Seacurus Daily: Top Ten Maritime News Stories 05/01/2016
1. BIMCO Launches Cyber Guidelines
BIMCO, together with other leading shipping organisations, has launched a set of guidelines to help the global shipping industry prevent major safety, environmental and commercial issues that could result from a cyber incident onboard a ship. The cyber guidelines launched are a first for the shipping industry. “The aim is to provide the shipping industry with clear and comprehensive information on cyber security risks to ships enabling shipowners to take measures to protect against attacks and to deal with the eventuality of cyber incidents." Cyber threats are changing all the time – and the cyber guidelines ensure shipping companies have the latest information available.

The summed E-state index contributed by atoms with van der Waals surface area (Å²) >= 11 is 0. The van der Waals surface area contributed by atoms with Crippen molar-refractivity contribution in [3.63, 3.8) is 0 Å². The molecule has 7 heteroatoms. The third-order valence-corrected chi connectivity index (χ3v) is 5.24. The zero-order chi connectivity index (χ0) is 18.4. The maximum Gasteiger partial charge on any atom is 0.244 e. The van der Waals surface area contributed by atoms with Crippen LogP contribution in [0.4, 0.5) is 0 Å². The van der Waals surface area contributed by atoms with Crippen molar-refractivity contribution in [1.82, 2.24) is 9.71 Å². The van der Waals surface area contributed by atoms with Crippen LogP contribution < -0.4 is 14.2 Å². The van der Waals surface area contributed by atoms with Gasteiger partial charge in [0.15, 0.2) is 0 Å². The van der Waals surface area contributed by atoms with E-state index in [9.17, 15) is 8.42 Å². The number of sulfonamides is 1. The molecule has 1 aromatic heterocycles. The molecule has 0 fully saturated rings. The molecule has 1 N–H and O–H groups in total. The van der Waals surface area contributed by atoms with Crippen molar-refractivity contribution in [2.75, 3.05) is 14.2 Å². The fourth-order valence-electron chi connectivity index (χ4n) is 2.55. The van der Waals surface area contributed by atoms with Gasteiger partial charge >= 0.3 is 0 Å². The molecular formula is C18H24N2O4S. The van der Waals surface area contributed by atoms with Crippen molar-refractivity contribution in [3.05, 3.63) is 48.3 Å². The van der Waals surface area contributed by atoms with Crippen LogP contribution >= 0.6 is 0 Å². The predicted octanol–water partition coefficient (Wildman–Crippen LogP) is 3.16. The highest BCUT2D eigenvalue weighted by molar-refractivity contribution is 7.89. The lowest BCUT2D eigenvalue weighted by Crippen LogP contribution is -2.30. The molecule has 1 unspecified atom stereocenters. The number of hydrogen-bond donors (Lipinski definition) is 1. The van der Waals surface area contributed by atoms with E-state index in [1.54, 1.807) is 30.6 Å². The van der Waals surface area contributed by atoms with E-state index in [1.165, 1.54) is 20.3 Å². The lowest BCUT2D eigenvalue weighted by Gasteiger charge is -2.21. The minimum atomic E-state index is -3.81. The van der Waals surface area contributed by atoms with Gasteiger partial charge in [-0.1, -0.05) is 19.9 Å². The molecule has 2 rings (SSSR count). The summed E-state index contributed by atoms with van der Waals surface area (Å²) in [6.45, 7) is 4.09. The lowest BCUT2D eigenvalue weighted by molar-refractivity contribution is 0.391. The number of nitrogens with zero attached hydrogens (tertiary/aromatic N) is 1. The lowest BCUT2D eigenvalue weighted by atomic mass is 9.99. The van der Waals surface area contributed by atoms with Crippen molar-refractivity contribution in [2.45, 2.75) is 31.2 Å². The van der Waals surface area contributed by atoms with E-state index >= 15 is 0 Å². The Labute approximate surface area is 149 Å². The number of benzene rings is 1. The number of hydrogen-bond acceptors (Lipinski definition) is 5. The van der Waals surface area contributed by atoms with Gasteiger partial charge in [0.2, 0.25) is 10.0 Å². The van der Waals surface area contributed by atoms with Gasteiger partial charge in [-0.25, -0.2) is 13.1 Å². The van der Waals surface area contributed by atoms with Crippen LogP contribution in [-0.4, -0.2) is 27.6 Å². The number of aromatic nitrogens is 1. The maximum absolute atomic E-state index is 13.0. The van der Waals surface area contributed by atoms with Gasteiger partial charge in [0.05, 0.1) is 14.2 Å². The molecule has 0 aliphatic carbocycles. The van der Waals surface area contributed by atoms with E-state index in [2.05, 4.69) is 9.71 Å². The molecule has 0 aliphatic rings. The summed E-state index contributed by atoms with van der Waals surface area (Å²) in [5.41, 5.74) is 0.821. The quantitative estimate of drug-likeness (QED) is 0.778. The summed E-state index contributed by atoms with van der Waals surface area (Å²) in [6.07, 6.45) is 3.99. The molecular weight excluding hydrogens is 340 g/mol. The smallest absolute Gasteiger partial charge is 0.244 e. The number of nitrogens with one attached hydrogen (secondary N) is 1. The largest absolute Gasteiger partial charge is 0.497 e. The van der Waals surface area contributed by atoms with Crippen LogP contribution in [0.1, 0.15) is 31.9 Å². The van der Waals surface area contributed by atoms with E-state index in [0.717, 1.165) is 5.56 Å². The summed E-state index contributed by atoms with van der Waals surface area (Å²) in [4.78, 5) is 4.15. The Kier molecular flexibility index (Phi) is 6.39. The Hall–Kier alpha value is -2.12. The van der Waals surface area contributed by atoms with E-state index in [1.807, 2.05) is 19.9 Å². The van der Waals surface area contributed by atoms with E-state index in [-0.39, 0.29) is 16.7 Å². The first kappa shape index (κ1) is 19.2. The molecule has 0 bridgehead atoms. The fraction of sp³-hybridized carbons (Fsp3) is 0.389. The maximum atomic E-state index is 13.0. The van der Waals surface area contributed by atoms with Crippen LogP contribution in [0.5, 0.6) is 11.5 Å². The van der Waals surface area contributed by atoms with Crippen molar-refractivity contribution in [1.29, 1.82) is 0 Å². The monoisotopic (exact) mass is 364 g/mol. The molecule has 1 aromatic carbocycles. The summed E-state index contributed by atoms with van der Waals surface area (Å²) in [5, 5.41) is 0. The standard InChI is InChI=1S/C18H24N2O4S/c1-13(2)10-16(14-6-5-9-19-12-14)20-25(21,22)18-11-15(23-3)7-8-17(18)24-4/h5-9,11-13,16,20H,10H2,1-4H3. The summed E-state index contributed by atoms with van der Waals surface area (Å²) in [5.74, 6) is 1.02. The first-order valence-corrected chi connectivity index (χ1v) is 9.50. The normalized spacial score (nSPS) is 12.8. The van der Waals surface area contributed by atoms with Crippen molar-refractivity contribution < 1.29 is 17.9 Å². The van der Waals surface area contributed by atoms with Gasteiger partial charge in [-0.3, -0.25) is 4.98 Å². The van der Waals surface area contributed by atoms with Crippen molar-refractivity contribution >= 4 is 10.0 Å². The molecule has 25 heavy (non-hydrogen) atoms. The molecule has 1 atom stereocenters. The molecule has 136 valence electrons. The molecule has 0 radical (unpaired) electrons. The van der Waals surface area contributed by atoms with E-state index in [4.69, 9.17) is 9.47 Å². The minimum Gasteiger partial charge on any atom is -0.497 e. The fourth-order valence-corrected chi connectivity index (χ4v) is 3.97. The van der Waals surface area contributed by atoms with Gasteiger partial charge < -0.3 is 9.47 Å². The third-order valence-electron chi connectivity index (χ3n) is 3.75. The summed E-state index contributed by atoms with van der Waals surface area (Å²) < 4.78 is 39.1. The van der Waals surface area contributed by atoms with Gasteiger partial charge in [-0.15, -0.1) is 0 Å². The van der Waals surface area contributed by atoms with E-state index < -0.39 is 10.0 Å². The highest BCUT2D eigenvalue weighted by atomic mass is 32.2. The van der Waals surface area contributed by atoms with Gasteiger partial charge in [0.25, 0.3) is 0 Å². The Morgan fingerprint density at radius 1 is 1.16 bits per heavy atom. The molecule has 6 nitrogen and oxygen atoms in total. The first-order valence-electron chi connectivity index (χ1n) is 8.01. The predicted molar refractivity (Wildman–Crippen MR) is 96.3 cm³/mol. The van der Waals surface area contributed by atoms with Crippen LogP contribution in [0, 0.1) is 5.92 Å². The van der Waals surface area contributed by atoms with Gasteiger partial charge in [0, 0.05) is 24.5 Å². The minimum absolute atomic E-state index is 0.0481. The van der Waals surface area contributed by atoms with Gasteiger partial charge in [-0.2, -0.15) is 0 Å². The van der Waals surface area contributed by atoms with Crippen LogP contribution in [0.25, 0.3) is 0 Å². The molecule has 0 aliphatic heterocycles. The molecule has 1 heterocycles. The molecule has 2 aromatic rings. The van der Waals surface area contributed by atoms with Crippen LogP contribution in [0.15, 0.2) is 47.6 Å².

2. IS Attacks Oil Port
Islamic State (IS) fighters have clashed with guards as they tried to enter Libya’s oil port of Sidra. Two members of the Petrol Facilities Guard militia, which is defending Sidra, were reportedly killed. The militants are said to have been pushed back, but IS says it now controls Bin Jawad, 30km (19 miles) west of Sidra on the road from its stronghold in Sirte. IS, which has been operating in Libya for about a year, failed to take Sidra in an attack last October. AFP quotes a colonel from the Libyan army saying that the port entrance was then attacked by a convoy of 12 vehicles.
3. Insurers Talk of Unmanned Vision